- Tips to Fast Stress Relief
- Take the Panic Attacks Quiz!
- Generalized Anxiety Disorder (GAD) Slideshow
- What is Xanax? How does it work (mechanism of action)?
- What are the uses for Xanax?
- What are the side effects of Xanax?
- What are the withdrawal symptoms of Xanax?
- What is the dosage for Xanax? How is it taken?
- Which drugs or supplements interact with Xanax?
- Is alprazolam safe to take if I'm pregnant or breastfeeding?
- What else should I know about Xanax?
What is Xanax? How does it work (mechanism of action)?
Alprazolam (Xanax XR, Niravam), is an anti-anxiety medication in the benzodiazepine drug family, the same family that includes diazepam (Valium), clonazepam (Klonopin), lorazepam (Ativan), flurazepam (Dalmane), and others. Alprazolam and other benzodiazepines act by enhancing the effects of gamma-aminobutyric acid (GABA) in the brain. GABA is a neurotransmitter (a chemical that nerve cells use to communicate with each other) that inhibits activity in the brain. It is believed that excessive activity in the brain may cause anxiety or other psychiatric disorders. The FDA approved alprazolam in October 1981.
What are the uses for Xanax?
- Unrealistic worry and apprehension
- Symptoms of restlessness
- Shortness of breath
- Smothering sensation
- Cold clammy hands
- Exaggerated startle responses
- Problems concentrating
Xanax also is used for treating anxiety associated with panic attacks. Panic attacks occur either unexpectedly or in certain situations (for example, driving), and can require higher dosages of Xanax.
What are the side effects of Xanax?
The most common side effects of Xanax taken at lower doses are:
Other side effects include:
Latest Mental Health News
Daily Health News
What are the withdrawal symptoms of Xanax?
Withdrawal Addiction is more likely to occur at high doses given over prolonged periods. Abrupt discontinuation of alprazolam after prolonged use can lead to symptoms of withdrawal such as:
Seizures can occur in more severe cases of withdrawal. Consequently, patients on alprazolam for extended periods of time should slowly taper the medication under a doctor's supervision rather than abruptly stopping the medication.
What is the dosage for Xanax? How is it taken?
- The starting dose for treating anxiety is 0.25-0.5 mg 3 to 4 times daily using immediate release tablets. The dose may be increased every 3-4 days to a maximum dose of 4 mg daily.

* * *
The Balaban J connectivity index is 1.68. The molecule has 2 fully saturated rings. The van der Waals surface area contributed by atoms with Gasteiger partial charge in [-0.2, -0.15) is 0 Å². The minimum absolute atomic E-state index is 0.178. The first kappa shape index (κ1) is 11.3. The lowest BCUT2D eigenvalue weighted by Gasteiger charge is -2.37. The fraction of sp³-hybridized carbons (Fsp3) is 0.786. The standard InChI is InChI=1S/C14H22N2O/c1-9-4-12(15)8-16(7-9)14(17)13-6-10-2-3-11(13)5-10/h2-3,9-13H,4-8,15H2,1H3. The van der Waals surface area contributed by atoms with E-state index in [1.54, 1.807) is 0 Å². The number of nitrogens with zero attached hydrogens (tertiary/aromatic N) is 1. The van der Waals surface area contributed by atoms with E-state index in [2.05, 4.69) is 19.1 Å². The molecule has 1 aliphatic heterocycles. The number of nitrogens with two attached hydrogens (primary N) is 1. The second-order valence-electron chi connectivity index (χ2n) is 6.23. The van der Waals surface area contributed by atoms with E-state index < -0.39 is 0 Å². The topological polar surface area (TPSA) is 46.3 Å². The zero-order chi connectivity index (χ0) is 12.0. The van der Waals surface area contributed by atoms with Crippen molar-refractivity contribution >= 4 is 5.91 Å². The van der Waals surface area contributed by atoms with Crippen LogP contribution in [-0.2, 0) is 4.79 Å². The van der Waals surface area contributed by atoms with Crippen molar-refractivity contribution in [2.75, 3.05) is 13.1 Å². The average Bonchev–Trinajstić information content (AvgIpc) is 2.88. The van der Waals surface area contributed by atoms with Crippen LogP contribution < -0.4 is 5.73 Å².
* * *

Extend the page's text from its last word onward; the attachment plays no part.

- The starting dose for treating panic attacks is 0.5 mg 3 times daily. Doses can be increased every 3-4 days but by no more than 1 mg daily.
- The effective dose for preventing panic attacks may be as high as 10 mg daily for some patients. The starting dose when using extended release tablets to treat panic disorder is 0.5 mg once daily and the average dose is 3-6 mg once daily.
- Alprazolam may be taken with or without food.
Which drugs or supplements interact with Xanax?
- Ketoconazole (Nizoral), itraconazole (Sporanox), nefazodone (Serzone), cimetidine (Tagamet), and fluvoxamine (Luvox) increase concentrations in the blood of alprazolam and therefore may increase the side effects of alprazolam.
- Alprazolam interacts with alcohol and medications (for example, barbiturates, and narcotics) that suppress activity in the brain by suppressing activity more and causing sedation.
- Carbamazepine and rifampin reduce the effect of alprazolam by increasing metabolism and elimination of alprazolam in the liver.
Is alprazolam safe to take if I'm pregnant or breastfeeding?
What else should I know about Xanax?
Alprazolam is available as:
- Tablets: 0.25, 0.5, 1 and 2 mg.
- Tablets ER (extended release): 0.5, 1, 2 and 3 mg.
- Tablets (Orally disintegrating): 0.25, 0.5, 1 and 2 mg. Solution: 1 mg/ml
Keep alprazolam should be stored at room temperature, 15 C to 30 C (59 F to 86 F).
Alprazolam is available in generic form, and you need a prescription from your doctor or other health-care professional to obtain this drug.
Brand names for alprazolam are Xanax, Xanax XR, and Niravam.
Alprazolam is a member of the benzodiazepine family, which are sedatives that cause dose-related depression of the central nervous system. Alprazolam is used for the treatment of anxiety disorders and panic attacks, which cause unrealistic worry and apprehension, restlessness, aches, trembling, shortness of breath, smothering sensation, palpitations, sweating, cold clammy hands, lightheadedness, flushing, exaggerated startle responses, problems concentrating, and insomnia.